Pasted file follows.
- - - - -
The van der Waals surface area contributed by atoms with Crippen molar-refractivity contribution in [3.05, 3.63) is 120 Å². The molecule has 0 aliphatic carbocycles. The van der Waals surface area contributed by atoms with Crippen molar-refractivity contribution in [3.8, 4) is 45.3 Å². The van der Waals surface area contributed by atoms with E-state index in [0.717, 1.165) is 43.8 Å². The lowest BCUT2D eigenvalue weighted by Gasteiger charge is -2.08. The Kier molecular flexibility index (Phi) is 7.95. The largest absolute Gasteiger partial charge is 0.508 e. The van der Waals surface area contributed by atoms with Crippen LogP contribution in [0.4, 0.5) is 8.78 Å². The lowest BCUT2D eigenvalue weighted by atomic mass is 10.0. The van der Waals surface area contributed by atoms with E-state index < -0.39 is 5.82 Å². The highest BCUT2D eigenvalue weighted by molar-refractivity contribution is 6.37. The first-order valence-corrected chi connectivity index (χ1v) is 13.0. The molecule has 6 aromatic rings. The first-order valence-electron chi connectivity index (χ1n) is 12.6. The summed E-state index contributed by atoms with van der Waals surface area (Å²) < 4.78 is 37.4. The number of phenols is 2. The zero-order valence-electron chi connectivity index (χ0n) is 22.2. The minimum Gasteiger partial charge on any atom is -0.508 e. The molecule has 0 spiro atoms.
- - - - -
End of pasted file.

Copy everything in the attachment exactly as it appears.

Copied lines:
The van der Waals surface area contributed by atoms with Crippen molar-refractivity contribution in [3.05, 3.63) is 120 Å². The molecule has 0 aliphatic carbocycles. The van der Waals surface area contributed by atoms with Crippen molar-refractivity contribution in [3.8, 4) is 45.3 Å². The van der Waals surface area contributed by atoms with E-state index in [0.717, 1.165) is 43.8 Å². The lowest BCUT2D eigenvalue weighted by Gasteiger charge is -2.08. The Kier molecular flexibility index (Phi) is 7.95. The largest absolute Gasteiger partial charge is 0.508 e. The van der Waals surface area contributed by atoms with Crippen LogP contribution in [0.4, 0.5) is 8.78 Å². The lowest BCUT2D eigenvalue weighted by atomic mass is 10.0. The van der Waals surface area contributed by atoms with E-state index < -0.39 is 5.82 Å². The highest BCUT2D eigenvalue weighted by molar-refractivity contribution is 6.37. The first-order valence-corrected chi connectivity index (χ1v) is 13.0. The molecule has 6 aromatic rings. The first-order valence-electron chi connectivity index (χ1n) is 12.6. The summed E-state index contributed by atoms with van der Waals surface area (Å²) < 4.78 is 37.4. The number of phenols is 2. The zero-order valence-electron chi connectivity index (χ0n) is 22.2. The minimum Gasteiger partial charge on any atom is -0.508 e. The molecule has 0 spiro atoms.